Insta-rich: How Instagram became a $1-billion company in 18 months
How does a 28-year-old make $400 million in 18 months?
Kevin Systrom won the start-up sweepstakes with the right product at the right time: Instagram.
This young entrepreneur’s ambition to build the next big social network caught the attention of Facebook founder and Chief Executive Mark Zuckerberg, who paid a cool $1 billion to buy Instagram this week. That’s 1% of the valuation that Facebook is expected to fetch next month when it begins selling shares to the public for a tiny start-up that has never made a dime but soared to a loyal following of more than 30 million users just on Apple’s iPhone.
It was actually the third time Zuckerberg had tried to get Systrom on his team. The first time they crossed paths in 2004, Systrom was a Stanford undergrad building a photo-sharing service. Facebook was building its own photo-sharing feature and asked Systrom to work on it. Systrom wrestled with the decision but turned down the job offer. Years later when Instagram caught fire, Facebook tried to buy the company. Again, Systrom said no.
In an interview with the Los Angeles Times last year, Systrom said he was determined to create a “social tool for social life on the go.” He never once doubted he was building a $1 billion company. As such, it posed a competitive threat to Facebook, whose future depends on getting people to share more — and look at more ads — on their smartphones.
Systrom could not be reached for comment Tuesday. But last year, he telegraphed his intentions.
“We want to change the way people communicate and share in the real world,” Systrom said. “We’ll be focused on creating the features and products that people need to be able to do this.”
Facebook couldn’t pass up the opportunity to buy Instagram, even in the midst of its federally required quiet period in the run-up to its initial public stock offering.
On Friday, Instagram closed a $50 million funding round led by Sequoia Capital, which valued the company at $500 million. On Monday Facebook bought the San Francisco company with just 13 employees for $1 billion, doubling its value over the weekend.
And Systrom became insta-rich.
Instagram was the classic Silicon Valley success story in an age when young companies can amass a global following in weeks.
It took just eight weeks to build. It had 25,000 users in 24 hours, 200,000 in the first week, 1 million in less than three months.
“It was a huge surprise to us how many people intently started using the thing. We saw pictures from kids to pets to friends out drinking beer. The wide variety of stuff that we saw instantly made us feel like we weren’t just another Silicon Valley start-up,” Systrom said.
The San Francisco Giants were playing a few miles away. So he and co-founder Mike Krieger checked their database. They found 200 photos from the game.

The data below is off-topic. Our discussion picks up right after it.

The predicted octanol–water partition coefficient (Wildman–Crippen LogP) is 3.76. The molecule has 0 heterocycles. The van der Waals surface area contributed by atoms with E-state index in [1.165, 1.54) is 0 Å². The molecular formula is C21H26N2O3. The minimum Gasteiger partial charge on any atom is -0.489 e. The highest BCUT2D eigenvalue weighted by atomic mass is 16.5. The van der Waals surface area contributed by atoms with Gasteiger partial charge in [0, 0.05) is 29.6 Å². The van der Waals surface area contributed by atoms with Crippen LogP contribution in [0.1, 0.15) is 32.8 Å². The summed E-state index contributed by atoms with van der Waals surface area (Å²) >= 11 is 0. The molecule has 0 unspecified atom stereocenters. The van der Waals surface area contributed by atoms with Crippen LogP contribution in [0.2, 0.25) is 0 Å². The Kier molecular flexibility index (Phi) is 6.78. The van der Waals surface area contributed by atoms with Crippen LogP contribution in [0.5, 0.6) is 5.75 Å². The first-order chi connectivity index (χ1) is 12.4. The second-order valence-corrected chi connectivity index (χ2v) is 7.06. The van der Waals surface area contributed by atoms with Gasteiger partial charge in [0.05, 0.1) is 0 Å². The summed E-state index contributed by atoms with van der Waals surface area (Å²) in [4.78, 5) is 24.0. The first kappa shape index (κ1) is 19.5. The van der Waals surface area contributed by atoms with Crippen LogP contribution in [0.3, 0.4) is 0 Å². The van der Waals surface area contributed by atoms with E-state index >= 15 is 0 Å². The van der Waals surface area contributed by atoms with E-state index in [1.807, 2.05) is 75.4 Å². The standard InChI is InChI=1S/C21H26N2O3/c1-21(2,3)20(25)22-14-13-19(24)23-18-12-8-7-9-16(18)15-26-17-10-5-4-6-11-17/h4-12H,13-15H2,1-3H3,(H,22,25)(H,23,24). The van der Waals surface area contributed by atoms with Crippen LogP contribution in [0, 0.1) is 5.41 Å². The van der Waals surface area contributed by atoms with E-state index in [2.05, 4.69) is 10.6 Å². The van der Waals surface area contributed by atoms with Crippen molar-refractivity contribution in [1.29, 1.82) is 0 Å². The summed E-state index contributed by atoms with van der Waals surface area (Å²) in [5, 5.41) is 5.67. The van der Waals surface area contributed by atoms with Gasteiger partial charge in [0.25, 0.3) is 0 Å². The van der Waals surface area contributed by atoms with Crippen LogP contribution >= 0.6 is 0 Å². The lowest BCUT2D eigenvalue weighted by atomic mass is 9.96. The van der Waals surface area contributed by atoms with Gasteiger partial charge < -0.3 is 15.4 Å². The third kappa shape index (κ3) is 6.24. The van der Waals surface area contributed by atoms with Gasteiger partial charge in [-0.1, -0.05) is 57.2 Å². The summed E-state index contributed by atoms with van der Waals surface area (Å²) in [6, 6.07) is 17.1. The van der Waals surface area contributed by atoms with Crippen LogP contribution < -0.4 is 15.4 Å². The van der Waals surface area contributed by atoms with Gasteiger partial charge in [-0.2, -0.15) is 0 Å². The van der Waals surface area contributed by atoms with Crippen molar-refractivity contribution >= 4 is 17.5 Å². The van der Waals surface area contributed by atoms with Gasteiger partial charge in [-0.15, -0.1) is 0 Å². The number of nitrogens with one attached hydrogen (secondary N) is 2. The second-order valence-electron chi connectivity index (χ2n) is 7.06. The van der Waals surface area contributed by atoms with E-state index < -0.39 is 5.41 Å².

Systrom credited Instagram’s early success to the community of users that has sprung up who comment and like each other’s photos.
“I remember thinking to myself, Instagram is going to be something,” Systrom said. “We hadn’t seen a product resonate and get people so excited so quickly. I knew at that moment, we had to put everything behind it.”
In February 2011, users had soared to 1.75 million and they were uploading 290,000 photos a day. Instagram raised $7 million to add to its initial seed round of $500,000. Benchmark Capital’s Matt Cohler, a former Facebook executive, led the funding round that valued the company at north of $20 million and also included prominent techies Twitter’s Jack Dorsey and Quora’s Adam D’Angelo.
“We chose Matt because he had a ton of operational experience building social companies,” Systrom said. Cohler, who still works closely with Facebook and Zuckerberg, sits on Instagram’s board.
Instagram was already on Facebook’s radar screen. Instagram turned down a buyout offer, and redoubled their efforts. Systrom banned meetings with anyone outside the company except for the media and engineering recruits to stay focused.
The strategy paid off. Celebrities such as Justin Bieber flocked to the site. Companies seeking to promote their products, such as Kate Spade, Nike, Red Bull and Starbucks, also joined the fray.
In August, Instagram hit a major milestone: 150 million photos had been uploaded in the nine months since it had launched. Systrom was giddy.
“Today, we see 1.3 million photos uploaded every single day – that’s 15 photos per second. To say that we’re excited and humbled by the initial success of Instagram would be an understatement,” Systrom said at the time. “I believe it marks the beginning of what’s to come. We’re one of the fastest growing social networks in mobile.”
Last week Instagram unleashed an even bigger weapon: its new app for mobile phones running Google’s Android operating system. It has already hit 5 million downloads.
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